Dr. Gibb was one of the first to ascertain the value of bromides in this disorder, and he found the ammonium salt to act best; it quickly relieved the whoop, i.e., the laryngeal spasm. Dr. G. Harley also early recorded satisfactory cases (Lancet, i. and ii., 1863). I have often verified this use of the bromides, especially in early stages. I order for children 3 to 5 gr. every two to four hours, as a rule not giving more than 20 gr. in the day, because of the depression induced in weakly subjects; I often combine belladonna, and sometimes chloral, with the treatment. Dr. Ringer reports them as useful only in simple, uncomplicated cases, but neither dentition nor a pyrexial state need prevent their use if the spasm continue; they are fairly presumed to lessen congestion in the medulla as well as in the mucous membrane of the fauces, and to diminish reflex excitability.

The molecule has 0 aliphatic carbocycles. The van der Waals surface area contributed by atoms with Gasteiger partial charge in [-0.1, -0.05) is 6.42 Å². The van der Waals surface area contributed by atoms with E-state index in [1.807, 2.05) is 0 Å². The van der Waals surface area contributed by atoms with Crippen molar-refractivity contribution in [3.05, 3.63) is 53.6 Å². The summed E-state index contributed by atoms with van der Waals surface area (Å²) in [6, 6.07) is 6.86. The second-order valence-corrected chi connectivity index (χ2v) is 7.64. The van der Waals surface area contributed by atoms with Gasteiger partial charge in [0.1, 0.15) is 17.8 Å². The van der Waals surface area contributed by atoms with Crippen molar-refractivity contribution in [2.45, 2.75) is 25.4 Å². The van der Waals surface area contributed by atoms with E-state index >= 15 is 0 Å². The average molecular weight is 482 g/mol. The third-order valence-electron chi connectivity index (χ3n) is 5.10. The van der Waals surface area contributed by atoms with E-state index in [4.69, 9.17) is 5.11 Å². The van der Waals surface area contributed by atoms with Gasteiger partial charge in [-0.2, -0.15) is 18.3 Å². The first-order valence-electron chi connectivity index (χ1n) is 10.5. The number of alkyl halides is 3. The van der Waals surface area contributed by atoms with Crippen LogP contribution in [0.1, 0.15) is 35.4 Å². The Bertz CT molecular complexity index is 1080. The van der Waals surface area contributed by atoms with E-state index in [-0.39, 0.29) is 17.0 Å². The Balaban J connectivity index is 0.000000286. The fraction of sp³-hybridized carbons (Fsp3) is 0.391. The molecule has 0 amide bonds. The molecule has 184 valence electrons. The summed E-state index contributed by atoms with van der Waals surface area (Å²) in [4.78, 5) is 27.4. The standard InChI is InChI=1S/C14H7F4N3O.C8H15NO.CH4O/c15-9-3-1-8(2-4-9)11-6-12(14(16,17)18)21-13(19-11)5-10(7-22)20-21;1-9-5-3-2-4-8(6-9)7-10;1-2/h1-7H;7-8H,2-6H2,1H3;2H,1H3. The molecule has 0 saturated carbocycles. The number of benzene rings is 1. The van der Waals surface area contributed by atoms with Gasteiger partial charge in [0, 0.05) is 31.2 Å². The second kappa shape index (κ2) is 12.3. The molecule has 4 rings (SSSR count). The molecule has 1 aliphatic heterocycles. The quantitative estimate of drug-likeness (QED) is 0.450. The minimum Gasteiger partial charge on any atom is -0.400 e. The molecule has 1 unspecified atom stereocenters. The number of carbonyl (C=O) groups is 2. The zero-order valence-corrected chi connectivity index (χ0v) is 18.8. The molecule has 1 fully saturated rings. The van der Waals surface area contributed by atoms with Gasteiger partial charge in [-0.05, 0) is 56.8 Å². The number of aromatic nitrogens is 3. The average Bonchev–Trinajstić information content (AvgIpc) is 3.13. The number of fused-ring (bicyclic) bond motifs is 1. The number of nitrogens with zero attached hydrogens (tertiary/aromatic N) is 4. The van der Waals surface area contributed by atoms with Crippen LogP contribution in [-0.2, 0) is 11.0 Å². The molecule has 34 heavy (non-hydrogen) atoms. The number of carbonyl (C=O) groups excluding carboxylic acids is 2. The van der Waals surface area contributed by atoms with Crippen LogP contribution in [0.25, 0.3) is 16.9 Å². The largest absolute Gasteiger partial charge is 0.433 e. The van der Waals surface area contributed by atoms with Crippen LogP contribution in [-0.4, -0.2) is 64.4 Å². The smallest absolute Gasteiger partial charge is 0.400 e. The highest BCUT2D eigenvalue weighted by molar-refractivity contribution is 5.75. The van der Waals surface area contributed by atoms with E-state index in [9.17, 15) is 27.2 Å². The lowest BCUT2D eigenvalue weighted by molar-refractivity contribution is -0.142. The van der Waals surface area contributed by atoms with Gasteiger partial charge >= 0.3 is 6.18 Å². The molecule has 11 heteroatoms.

If catarrh be present, an expectorant may be conjoined, and if bronchitis or pneumonia supervene, the spasm generally subsides for a time, and a different treatment is indicated. The convulsion of pertussis I have frequently seen relieved by bromide, but belladonna is much more serviceable.